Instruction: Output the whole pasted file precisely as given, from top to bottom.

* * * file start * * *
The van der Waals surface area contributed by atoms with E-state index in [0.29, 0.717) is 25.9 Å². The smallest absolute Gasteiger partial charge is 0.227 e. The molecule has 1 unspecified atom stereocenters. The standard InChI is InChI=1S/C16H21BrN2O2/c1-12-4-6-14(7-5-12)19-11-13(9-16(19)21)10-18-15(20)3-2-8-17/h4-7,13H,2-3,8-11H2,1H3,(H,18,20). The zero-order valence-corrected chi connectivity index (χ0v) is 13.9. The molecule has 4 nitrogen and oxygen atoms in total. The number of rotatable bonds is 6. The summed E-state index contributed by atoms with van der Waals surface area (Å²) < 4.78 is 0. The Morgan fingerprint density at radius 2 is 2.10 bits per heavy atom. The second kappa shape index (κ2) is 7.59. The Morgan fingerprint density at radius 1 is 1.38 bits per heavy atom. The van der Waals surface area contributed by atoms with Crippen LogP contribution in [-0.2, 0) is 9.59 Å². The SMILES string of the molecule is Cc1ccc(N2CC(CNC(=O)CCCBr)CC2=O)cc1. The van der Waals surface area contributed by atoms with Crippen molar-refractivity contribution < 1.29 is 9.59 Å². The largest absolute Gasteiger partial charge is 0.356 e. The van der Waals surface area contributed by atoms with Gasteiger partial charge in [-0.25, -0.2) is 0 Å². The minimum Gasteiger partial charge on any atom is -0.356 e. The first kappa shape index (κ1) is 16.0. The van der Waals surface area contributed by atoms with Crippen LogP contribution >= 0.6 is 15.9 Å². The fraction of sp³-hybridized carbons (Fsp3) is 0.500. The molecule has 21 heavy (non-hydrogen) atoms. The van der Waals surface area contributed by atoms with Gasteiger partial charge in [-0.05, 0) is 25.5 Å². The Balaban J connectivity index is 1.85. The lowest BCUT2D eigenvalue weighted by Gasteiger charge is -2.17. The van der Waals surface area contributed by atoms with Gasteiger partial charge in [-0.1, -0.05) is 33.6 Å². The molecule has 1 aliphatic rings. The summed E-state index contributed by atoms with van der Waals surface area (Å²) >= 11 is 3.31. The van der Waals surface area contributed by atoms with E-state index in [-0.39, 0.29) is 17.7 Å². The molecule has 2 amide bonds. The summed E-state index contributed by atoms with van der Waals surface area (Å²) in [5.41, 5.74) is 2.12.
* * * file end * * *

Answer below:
The van der Waals surface area contributed by atoms with E-state index in [0.29, 0.717) is 25.9 Å². The smallest absolute Gasteiger partial charge is 0.227 e. The molecule has 1 unspecified atom stereocenters. The standard InChI is InChI=1S/C16H21BrN2O2/c1-12-4-6-14(7-5-12)19-11-13(9-16(19)21)10-18-15(20)3-2-8-17/h4-7,13H,2-3,8-11H2,1H3,(H,18,20). The zero-order valence-corrected chi connectivity index (χ0v) is 13.9. The molecule has 4 nitrogen and oxygen atoms in total. The number of rotatable bonds is 6. The summed E-state index contributed by atoms with van der Waals surface area (Å²) < 4.78 is 0. The Morgan fingerprint density at radius 2 is 2.10 bits per heavy atom. The second kappa shape index (κ2) is 7.59. The Morgan fingerprint density at radius 1 is 1.38 bits per heavy atom. The van der Waals surface area contributed by atoms with Crippen LogP contribution in [-0.2, 0) is 9.59 Å². The SMILES string of the molecule is Cc1ccc(N2CC(CNC(=O)CCCBr)CC2=O)cc1. The van der Waals surface area contributed by atoms with Crippen molar-refractivity contribution < 1.29 is 9.59 Å². The largest absolute Gasteiger partial charge is 0.356 e. The van der Waals surface area contributed by atoms with Gasteiger partial charge in [-0.25, -0.2) is 0 Å². The minimum Gasteiger partial charge on any atom is -0.356 e. The first kappa shape index (κ1) is 16.0. The van der Waals surface area contributed by atoms with Crippen LogP contribution >= 0.6 is 15.9 Å². The fraction of sp³-hybridized carbons (Fsp3) is 0.500. The molecule has 21 heavy (non-hydrogen) atoms. The van der Waals surface area contributed by atoms with Gasteiger partial charge in [-0.05, 0) is 25.5 Å². The Balaban J connectivity index is 1.85. The lowest BCUT2D eigenvalue weighted by Gasteiger charge is -2.17. The van der Waals surface area contributed by atoms with Gasteiger partial charge in [-0.1, -0.05) is 33.6 Å². The molecule has 1 aliphatic rings. The summed E-state index contributed by atoms with van der Waals surface area (Å²) >= 11 is 3.31. The van der Waals surface area contributed by atoms with E-state index in [-0.39, 0.29) is 17.7 Å². The molecule has 2 amide bonds. The summed E-state index contributed by atoms with van der Waals surface area (Å²) in [5.41, 5.74) is 2.12.